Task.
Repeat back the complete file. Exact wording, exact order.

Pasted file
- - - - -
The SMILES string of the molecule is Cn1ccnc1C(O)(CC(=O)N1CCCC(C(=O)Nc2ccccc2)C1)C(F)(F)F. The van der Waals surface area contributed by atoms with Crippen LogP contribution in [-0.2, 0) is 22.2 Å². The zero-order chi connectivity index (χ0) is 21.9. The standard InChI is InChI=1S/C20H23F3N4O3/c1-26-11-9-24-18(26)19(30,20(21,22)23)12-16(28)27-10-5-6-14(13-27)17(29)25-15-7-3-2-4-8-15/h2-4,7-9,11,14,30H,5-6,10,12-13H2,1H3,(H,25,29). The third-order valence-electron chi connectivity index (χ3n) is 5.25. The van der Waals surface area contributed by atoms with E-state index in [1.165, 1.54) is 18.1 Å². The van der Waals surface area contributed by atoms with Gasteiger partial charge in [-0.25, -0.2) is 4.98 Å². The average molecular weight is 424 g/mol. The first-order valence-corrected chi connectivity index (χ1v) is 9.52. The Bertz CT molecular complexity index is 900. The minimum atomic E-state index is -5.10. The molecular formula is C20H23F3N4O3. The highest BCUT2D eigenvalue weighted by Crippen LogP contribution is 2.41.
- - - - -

The SMILES string of the molecule is Cn1ccnc1C(O)(CC(=O)N1CCCC(C(=O)Nc2ccccc2)C1)C(F)(F)F. The van der Waals surface area contributed by atoms with Crippen LogP contribution in [-0.2, 0) is 22.2 Å². The zero-order chi connectivity index (χ0) is 21.9. The standard InChI is InChI=1S/C20H23F3N4O3/c1-26-11-9-24-18(26)19(30,20(21,22)23)12-16(28)27-10-5-6-14(13-27)17(29)25-15-7-3-2-4-8-15/h2-4,7-9,11,14,30H,5-6,10,12-13H2,1H3,(H,25,29). The third-order valence-electron chi connectivity index (χ3n) is 5.25. The van der Waals surface area contributed by atoms with E-state index in [1.165, 1.54) is 18.1 Å². The van der Waals surface area contributed by atoms with Gasteiger partial charge in [-0.25, -0.2) is 4.98 Å². The average molecular weight is 424 g/mol. The first-order valence-corrected chi connectivity index (χ1v) is 9.52. The Bertz CT molecular complexity index is 900. The minimum atomic E-state index is -5.10. The molecular formula is C20H23F3N4O3. The highest BCUT2D eigenvalue weighted by Crippen LogP contribution is 2.41.